Nielsen’s Roger Entner provides some numbers about mobile data usage that may be fueling the discussion about how much data we actually consume on our mobile devices and if tiered smartphone service plans make sense.
AT&T has caused quite a stir when it dropped its mobile all-you-can-eat data plan. Some analysts said that the majority of consumers would now be paying less, making smartphones much more affordable than they are today. But there were also those who said that AT&T was simply protecting itself from high data usage and was trying to find a way to profit from those who download gigabytes of data every month.
Nielsen examines 60,000 phone bills every month and has come up with interesting results. 6% of the 80 million smartphone users in the U.S. consume half of all data. 99% of smartphone users are better off with AT&T’s new tiered pricing plan. One third of smartphone users consume less than 1 MB of data per month. A quarter uses zero data every month. More than a third of smartphone users have not signed up for a data plan.
Yet it seems that mobile data is on a steep growth pace. Between January 2009 and January 2010, the average data usage increased from an average of about 90 MB per month to 298 MB. It appears to be very clear that data is the future and the area of opportunity and revenue growth for carriers. “As this trend continues, voice calls are increasingly commoditized and the average revenue per user on voice has been falling,” Entner wrote. “Operators with the right cost structure will still be able to operate efficiently, effectively and profitably in this increasingly challenging voice segment, but most operators are condemned to sink or swim in the new data-centric world.”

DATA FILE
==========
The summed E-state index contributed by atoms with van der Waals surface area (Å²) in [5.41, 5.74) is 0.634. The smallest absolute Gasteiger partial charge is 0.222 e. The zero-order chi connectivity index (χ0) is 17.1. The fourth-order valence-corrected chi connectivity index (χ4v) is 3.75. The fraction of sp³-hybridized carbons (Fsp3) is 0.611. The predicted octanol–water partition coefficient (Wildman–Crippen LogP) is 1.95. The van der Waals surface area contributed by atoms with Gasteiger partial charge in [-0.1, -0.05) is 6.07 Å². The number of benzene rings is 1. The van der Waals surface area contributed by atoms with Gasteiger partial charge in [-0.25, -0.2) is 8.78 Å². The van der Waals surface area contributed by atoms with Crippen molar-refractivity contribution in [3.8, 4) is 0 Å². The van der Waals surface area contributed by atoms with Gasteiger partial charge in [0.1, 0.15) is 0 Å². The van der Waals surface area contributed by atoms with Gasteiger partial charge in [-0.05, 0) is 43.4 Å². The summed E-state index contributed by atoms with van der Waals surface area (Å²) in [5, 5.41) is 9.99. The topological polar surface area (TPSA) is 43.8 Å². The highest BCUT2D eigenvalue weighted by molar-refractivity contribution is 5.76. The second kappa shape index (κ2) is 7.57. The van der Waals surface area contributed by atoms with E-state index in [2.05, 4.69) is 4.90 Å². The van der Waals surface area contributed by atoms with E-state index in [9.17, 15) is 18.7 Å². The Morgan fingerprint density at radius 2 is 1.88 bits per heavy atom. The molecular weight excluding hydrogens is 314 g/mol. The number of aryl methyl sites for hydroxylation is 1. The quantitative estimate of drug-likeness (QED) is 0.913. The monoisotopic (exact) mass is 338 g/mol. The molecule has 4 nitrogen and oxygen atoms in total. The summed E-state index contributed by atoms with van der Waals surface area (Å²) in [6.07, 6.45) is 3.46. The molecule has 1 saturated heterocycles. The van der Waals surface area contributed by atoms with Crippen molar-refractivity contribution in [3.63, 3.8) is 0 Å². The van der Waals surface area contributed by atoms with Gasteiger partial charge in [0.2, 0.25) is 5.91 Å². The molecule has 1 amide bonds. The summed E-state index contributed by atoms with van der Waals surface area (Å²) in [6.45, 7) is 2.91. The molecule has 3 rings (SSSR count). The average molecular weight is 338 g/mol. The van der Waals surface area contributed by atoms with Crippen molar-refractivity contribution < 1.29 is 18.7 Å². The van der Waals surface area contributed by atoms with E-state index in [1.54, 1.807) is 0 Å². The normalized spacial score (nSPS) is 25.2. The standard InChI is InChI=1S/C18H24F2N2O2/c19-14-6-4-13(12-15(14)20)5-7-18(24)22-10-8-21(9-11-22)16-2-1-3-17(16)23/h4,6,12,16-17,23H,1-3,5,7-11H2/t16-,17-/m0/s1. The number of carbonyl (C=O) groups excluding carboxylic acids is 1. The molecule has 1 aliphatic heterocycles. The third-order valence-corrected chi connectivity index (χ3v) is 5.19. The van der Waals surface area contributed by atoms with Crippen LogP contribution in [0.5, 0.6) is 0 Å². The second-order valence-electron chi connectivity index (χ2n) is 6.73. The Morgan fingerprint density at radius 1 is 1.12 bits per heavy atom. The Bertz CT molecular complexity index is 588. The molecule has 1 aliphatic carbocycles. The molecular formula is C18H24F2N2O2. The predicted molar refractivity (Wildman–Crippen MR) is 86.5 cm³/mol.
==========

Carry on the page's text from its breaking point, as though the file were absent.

Gartner weighed in and gave us a new forecast on data usage: By 2014, Gartner said, 1 billion people will be using mobile email globally. Worldwide business wireless e-mail accounts were estimated at more than 80 million in early 2010, including large, midsize and small organizations, as well as individual professionals — corresponding to about 60 million active users.